Training Day

August in Puget Sound is an idyllic time that fools Californians into moving here just before the start of the 10-month-long rainy season.  The forests are still green, The Mountain (Rainier) is “out” most days, visible from most of the populated areas where buildings have replaced trees, and you can even see Mount Baker, the northernmost of the major Cascade volcanoes, more than 100 miles away, from Hoodsport on clear mornings.

August, for the denizens of Chaos Central, the Unix Curmudgeon and the Nice Person, had been intended as intensive training time for our upcoming September bicycle tour.  Yes, training.  Most people planning a vacation prepare by buying traveling clothes, sporting goods, getting an overhaul or detailing the motor home, etc.  But, for bicycle tourists, planning to ride your bike long distances involves, ah, riding your bike long distances. Several times a week, for months, before riding every day for a week or two or more.

But, this being Chaos Central, August was a flurry of activity other than biking.  First, we finally sold our former domicile in Montana after a 25-month ordeal.  Then, because we are members of, the bicycle touring housing exchange, and this being middle of the not-so-rainy season in Puget Sound, we get a lot of bicycle tourists on the the Pacific Coast tour route through our fair city.  Some of them stop, which is sometimes good, because we can make excuses to ride with them for 20 or 25 miles before reversing course for home and other responsibilities.

Those other responsibilities include (since this is the Unix Curmudgeon’s Blog, after all) grinding code and tweaking remote client systems.  A lot.  As it turns out, the end of the government fiscal year brought a  surfeit of piled-up work, the result of hiring freezes and threats of shutdown, etc.  And, the Nice Person has a few quilts left to finish for snowbirds passing this way next week.  So, we work early mornings, evenings, and weekends to be able to ride during the week, when traffic is a bit lighter, during the mornings and early afternoons before the temperature shoots up into the high 70s and becomes unbearable for us web-footed rain forest dwellers.

We’ve been riding, and sometimes touring, together for 25 years as a tandem team, and the Unix Curmudgeon has been a bike commuter and accidental bike tourist for 35 years, racking up nearly 50,000 miles on two wheels, including the 10,000 or so tandem miles.  So, we should be at least used to the conditioning routine, and we are hopelessly behind, though in better shape for this tour than in some years.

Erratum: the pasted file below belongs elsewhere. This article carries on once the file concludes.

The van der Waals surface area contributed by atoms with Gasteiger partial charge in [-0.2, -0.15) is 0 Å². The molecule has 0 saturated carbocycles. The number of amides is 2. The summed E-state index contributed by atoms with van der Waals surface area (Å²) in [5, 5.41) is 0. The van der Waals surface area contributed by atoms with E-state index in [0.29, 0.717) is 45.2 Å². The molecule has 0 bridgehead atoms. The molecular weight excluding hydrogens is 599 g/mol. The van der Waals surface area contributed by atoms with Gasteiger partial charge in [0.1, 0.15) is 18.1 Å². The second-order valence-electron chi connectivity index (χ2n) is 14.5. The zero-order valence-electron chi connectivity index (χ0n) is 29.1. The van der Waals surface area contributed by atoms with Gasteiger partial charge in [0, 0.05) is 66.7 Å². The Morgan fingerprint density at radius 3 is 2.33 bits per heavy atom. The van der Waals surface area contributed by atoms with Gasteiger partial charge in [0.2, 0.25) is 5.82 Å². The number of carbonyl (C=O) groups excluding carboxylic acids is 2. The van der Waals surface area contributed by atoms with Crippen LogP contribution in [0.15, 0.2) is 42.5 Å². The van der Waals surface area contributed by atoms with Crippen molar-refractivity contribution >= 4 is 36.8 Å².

The stable of bikes at Chaos Central: 1979 Fuji, 1986 Santana, 1996 Specialized, and 2011 Bike Friday. Over 40,000 accumulative miles.

During this month, we have managed to ride at least 10 miles on busy days, and have worked up to 20 miles, then 40 miles when we can spare the time, and ride at least twice a week.  On this, the next-to-last-day of the month, a little over two weeks from the start of our tour, and a bit over a week from our departure date, we matched our 40-mile distance from a couple weeks ago with a “commuter ride.” We had received an escrow refund check from our house sale earlier in the month. It wasn’t a lot, but nearly enough to pay for gasoline to drive to our bike tour starting point and return (5000-mile round trip). We decided to deposit the check by riding to our bank, which is in Olympia, 20 miles away.

After our Tuesday morning yoga session at the Senior Center downtown, we headed up Railroad Avenue to U.S. 101, which becomes a four-lane freeway south of town. We exited at the interchanges and crossed over to the on-ramp, to avoid merging with 100-Kph truck and car traffic. Conversation on the noisy highway is impossible, but the breakdown lane is at least wide enough to keep the juggernauts a safe distance away, though dodging chunks of bark dropped by logging trucks is a matter of constant vigilance. We got a brief and serene respite from the traffic by following a short loop of the Old Olympic Highway at Oyster Bay, then found ourselves back on the freeway for a long climb up yet another of the ridges that climb up 80 meters (i.e., equivalent to more than 22 flights of stairs) between the many inlets.  At the Steamboat Island Road, just inside Thurston County, we exit, stop for an early lunch at the small commercial strip, then dive steeply down to Madrona Beach Drive, which rolls gently several miles to Mud Bay Road, which crosses the muddy end of Eld Inlet, filled with water only at high tide.  A hard steep climb up to West Olympia, then onto Cooper Point Road, which has no bike lane and is constantly congested at Black Lake Boulevard.  We survive the intersection, conduct our business, then turn back left on Cooper Point out of the parking lot, a difficult maneuver in a car, and death-defying on a bike.  Other cyclists are on the sidewalk.  Later, when mapping the route, we find that Google will not let you map a bike route on this stretch of Cooper Point Road.  Not bikeable.  I believe that now, but years of commuting on Aquidneck Island (Rhode Island) and through Bremerton, Seattle, and Missoula have dangerously dulled my fear of traffic.

Fortified by a quick visit to Starbucks, we retrace our route home.  The sun burns through briefly, so we hunt for our sunscreen at Steamboat Island Road and visit with bike tourists from Oregon we overtake at Subway.  They step in for a late lunch, we continue on.  We do not see them again.  Approaching Shelton, we exit at WA 3, take a right, then U-turn on Arcadia to get left across a constant stream of uphill traffic and a left turn signal that won’t switch for bikes.  Zig-zag through the hillside above our house, and we are home.  Total time, 6.5 hours, total distance, 40 miles.  Not good, but probably not bad for old folks on Medicare, and we did conduct business, visit, have lunch, and answered email over coffee.  A good day. Are we ready for 55-mile days back to back three weeks from now? Maybe. We hear Michigan is flat, and the U.P. is relatively low-traffic. Later this week, we plan to reprise our trip to Hoodsport of a couple weeks ago, and maybe one more long ride before we pack the bike next week. Now, back to writing Perl code to deliver a beta test release before our trip east.